In HistoryEditComissioned by the Governor of Cuba to lead an expedition, Hernán Cortés set sail for Mexico on January 18th 1519.
After initial contact with Cortés, many Aztecs, including the Aztec leader, Moctezuma II, believed that Cortés was an emissary of Quetzalcoatl, the Aztec god-king, or Quetzalcoatl himself.
Cortés also made contact with the Tlaxcalans, who saw Cortés as a liberator who could free them from the Aztecs. Despite the Spanish having spilled much Aztec blood, Cortés and his men were greeted and housed by Moctezuma II with great pomp and ceremony at the Aztec capital of Tenochtitlan.
Later, the Aztecs, resenting the Spaniards' control over Moctezuma and the city, revolted against the Spanish and their allies, who fought to escape the Aztec capital. This bloody night was to become known as La Nocha Triste - the sad night.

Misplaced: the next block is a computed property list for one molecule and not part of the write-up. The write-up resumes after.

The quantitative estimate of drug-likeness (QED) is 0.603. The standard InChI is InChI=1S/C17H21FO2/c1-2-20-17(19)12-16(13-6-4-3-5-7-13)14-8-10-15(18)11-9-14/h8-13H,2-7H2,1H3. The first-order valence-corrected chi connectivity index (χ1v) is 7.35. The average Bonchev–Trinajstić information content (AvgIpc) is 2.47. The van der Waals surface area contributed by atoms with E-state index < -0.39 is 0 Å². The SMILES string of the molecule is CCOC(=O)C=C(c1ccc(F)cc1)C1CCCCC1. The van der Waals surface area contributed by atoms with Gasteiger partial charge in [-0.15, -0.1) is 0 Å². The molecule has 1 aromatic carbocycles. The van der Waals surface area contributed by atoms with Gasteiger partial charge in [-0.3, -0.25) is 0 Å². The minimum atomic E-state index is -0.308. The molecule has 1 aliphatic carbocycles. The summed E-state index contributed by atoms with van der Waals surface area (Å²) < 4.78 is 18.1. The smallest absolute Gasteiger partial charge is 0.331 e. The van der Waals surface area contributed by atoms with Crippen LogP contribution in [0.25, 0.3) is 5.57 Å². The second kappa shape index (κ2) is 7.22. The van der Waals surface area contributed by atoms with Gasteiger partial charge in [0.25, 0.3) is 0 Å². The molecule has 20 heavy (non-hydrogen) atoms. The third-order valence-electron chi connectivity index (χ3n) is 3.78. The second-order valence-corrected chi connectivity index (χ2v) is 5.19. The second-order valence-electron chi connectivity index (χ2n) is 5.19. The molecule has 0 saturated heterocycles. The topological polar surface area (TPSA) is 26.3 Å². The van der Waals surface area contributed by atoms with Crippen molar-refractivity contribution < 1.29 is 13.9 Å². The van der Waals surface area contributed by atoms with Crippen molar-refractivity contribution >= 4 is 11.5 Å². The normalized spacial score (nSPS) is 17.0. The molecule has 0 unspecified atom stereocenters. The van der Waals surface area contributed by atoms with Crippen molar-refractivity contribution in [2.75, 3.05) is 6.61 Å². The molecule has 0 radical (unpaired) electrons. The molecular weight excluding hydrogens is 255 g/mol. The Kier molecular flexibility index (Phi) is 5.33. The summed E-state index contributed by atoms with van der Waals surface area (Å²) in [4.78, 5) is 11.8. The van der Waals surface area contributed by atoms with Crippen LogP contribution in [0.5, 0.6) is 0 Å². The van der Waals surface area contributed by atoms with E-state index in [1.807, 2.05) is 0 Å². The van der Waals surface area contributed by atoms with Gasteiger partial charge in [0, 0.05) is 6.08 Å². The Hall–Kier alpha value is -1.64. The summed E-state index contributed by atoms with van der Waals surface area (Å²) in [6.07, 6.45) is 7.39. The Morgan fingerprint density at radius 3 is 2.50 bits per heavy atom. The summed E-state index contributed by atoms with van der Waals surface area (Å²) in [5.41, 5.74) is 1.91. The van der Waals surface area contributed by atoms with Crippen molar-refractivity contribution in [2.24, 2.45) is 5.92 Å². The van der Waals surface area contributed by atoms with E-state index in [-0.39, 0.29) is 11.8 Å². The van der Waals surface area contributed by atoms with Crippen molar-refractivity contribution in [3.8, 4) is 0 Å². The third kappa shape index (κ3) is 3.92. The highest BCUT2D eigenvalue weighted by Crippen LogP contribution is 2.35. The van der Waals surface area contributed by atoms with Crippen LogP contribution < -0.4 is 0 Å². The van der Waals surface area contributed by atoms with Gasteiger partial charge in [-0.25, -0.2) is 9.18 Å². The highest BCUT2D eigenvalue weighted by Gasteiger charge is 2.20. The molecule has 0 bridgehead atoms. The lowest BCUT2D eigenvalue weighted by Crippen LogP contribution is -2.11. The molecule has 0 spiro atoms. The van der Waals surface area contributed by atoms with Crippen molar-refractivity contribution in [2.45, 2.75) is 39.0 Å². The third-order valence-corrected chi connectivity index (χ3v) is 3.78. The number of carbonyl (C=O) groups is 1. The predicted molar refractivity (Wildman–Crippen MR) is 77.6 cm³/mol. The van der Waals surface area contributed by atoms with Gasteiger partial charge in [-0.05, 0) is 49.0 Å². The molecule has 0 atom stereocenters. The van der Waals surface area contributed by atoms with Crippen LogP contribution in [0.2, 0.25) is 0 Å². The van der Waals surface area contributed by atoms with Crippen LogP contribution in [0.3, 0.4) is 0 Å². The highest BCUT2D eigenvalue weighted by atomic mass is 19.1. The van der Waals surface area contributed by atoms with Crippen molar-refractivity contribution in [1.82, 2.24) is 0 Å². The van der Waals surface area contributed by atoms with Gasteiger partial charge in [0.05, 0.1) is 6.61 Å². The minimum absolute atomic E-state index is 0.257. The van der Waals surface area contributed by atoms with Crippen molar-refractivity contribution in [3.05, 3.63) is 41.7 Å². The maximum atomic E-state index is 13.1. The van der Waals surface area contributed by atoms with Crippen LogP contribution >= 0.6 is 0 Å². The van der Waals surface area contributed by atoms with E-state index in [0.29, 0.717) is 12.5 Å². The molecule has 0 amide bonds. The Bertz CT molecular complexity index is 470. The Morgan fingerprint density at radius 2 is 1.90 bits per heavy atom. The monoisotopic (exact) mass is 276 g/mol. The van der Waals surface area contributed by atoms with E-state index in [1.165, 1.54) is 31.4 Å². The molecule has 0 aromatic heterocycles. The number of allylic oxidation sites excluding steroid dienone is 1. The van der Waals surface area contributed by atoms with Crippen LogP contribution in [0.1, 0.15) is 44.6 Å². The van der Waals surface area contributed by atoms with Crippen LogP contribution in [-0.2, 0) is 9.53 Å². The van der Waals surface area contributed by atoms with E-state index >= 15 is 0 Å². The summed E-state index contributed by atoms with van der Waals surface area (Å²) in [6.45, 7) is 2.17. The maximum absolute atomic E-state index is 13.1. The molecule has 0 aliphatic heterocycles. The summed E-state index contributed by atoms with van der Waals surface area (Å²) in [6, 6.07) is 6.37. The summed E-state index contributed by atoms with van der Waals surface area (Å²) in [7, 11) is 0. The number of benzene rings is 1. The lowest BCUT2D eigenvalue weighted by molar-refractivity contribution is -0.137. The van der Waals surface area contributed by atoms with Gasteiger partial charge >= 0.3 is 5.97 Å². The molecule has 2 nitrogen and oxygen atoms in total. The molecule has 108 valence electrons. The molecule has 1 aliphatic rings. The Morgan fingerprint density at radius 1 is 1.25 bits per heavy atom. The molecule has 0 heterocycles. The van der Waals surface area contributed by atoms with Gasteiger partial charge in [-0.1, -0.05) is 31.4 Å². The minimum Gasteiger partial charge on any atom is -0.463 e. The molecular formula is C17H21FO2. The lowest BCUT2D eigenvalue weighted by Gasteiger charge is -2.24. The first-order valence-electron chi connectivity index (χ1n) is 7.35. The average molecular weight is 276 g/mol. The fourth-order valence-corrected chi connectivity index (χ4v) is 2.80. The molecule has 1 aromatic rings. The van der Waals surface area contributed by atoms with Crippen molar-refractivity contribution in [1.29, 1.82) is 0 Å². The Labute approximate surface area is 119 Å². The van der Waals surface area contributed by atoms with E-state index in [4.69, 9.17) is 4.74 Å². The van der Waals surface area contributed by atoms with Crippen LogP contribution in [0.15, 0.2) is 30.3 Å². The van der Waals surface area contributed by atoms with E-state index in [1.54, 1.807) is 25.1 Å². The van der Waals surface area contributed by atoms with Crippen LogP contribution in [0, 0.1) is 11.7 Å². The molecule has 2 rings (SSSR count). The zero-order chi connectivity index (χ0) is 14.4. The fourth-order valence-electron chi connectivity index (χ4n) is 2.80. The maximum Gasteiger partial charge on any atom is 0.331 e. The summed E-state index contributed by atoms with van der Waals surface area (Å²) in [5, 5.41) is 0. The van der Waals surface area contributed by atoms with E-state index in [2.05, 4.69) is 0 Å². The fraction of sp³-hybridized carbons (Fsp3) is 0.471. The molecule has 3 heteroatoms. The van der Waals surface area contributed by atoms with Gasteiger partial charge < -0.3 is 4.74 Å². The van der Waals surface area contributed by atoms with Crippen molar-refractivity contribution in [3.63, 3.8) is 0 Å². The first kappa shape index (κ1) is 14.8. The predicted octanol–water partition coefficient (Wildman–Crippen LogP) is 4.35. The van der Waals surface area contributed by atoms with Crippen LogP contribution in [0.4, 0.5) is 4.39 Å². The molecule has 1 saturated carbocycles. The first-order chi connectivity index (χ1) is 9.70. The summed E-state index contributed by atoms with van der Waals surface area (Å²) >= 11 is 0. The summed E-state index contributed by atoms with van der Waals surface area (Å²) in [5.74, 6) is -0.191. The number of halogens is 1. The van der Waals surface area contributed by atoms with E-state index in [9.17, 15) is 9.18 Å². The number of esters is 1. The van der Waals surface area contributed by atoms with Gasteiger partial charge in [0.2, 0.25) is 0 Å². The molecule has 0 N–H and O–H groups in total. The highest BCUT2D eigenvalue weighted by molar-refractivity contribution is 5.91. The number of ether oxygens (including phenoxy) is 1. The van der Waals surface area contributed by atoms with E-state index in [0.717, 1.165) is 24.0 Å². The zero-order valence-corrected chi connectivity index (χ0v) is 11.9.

Two weeks after La Nocha Triste, after being shadowed and harrased all the way by vengeful Aztecs, Cortés and his men crossed a small mountain range, only to find a vast Aztec horde waiting for them in the Otumba valley bellow. The Aztec force consisted of various Chieftains and their hosts, led by a formidable-looking warrior named Cihaucu.
After solemn prayers, Cortés instructed his men to target the Aztec Chieftains, knowing that without leaders the Aztecs were likely to lose heart, or at least become confused and disordered.
The outnumbered alliance, encouraged by Cortés and the superior technology of the Spaniards, made its way onto the plains of Otumba, ready to fight for their very lives.